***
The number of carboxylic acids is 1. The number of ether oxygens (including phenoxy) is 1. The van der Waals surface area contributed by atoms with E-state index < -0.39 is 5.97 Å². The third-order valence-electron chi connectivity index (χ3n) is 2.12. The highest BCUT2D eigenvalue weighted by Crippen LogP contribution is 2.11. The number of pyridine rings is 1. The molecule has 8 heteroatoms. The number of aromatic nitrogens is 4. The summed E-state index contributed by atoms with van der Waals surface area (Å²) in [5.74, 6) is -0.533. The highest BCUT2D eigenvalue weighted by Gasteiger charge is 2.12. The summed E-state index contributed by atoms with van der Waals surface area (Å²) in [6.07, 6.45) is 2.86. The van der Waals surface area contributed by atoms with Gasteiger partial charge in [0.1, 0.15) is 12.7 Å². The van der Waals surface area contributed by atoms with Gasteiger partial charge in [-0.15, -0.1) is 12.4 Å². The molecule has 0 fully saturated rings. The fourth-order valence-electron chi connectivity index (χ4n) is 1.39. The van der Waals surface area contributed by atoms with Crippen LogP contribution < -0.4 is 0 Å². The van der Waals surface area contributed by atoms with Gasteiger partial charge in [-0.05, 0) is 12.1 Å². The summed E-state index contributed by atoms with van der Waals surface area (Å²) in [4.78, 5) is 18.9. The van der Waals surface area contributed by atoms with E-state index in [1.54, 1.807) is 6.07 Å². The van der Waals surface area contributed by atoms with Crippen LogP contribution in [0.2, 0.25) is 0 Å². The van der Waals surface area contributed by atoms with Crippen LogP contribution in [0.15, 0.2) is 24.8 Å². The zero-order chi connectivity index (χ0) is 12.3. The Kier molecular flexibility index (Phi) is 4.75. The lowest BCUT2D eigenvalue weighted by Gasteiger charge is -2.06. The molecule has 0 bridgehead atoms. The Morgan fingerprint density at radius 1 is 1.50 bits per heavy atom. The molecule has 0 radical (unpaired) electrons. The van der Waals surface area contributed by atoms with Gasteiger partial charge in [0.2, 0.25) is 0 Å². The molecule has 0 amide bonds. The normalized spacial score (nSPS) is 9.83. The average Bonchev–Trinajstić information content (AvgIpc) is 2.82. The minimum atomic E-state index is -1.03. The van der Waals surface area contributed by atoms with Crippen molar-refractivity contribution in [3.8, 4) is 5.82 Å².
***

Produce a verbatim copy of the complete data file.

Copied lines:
The number of carboxylic acids is 1. The number of ether oxygens (including phenoxy) is 1. The van der Waals surface area contributed by atoms with E-state index < -0.39 is 5.97 Å². The third-order valence-electron chi connectivity index (χ3n) is 2.12. The highest BCUT2D eigenvalue weighted by Crippen LogP contribution is 2.11. The number of pyridine rings is 1. The molecule has 8 heteroatoms. The number of aromatic nitrogens is 4. The summed E-state index contributed by atoms with van der Waals surface area (Å²) in [5.74, 6) is -0.533. The highest BCUT2D eigenvalue weighted by Gasteiger charge is 2.12. The summed E-state index contributed by atoms with van der Waals surface area (Å²) in [6.07, 6.45) is 2.86. The van der Waals surface area contributed by atoms with Gasteiger partial charge in [0.1, 0.15) is 12.7 Å². The van der Waals surface area contributed by atoms with Gasteiger partial charge in [-0.15, -0.1) is 12.4 Å². The molecule has 0 fully saturated rings. The fourth-order valence-electron chi connectivity index (χ4n) is 1.39. The van der Waals surface area contributed by atoms with Crippen LogP contribution < -0.4 is 0 Å². The van der Waals surface area contributed by atoms with Gasteiger partial charge in [-0.05, 0) is 12.1 Å². The summed E-state index contributed by atoms with van der Waals surface area (Å²) in [4.78, 5) is 18.9. The van der Waals surface area contributed by atoms with E-state index in [1.54, 1.807) is 6.07 Å². The van der Waals surface area contributed by atoms with Crippen LogP contribution in [0.2, 0.25) is 0 Å². The van der Waals surface area contributed by atoms with Crippen LogP contribution in [0.15, 0.2) is 24.8 Å². The zero-order chi connectivity index (χ0) is 12.3. The Kier molecular flexibility index (Phi) is 4.75. The lowest BCUT2D eigenvalue weighted by Gasteiger charge is -2.06. The molecule has 0 bridgehead atoms. The Morgan fingerprint density at radius 1 is 1.50 bits per heavy atom. The molecule has 0 radical (unpaired) electrons. The van der Waals surface area contributed by atoms with Gasteiger partial charge in [0.2, 0.25) is 0 Å². The molecule has 0 amide bonds. The normalized spacial score (nSPS) is 9.83. The average Bonchev–Trinajstić information content (AvgIpc) is 2.82. The minimum atomic E-state index is -1.03. The van der Waals surface area contributed by atoms with Crippen molar-refractivity contribution in [3.8, 4) is 5.82 Å².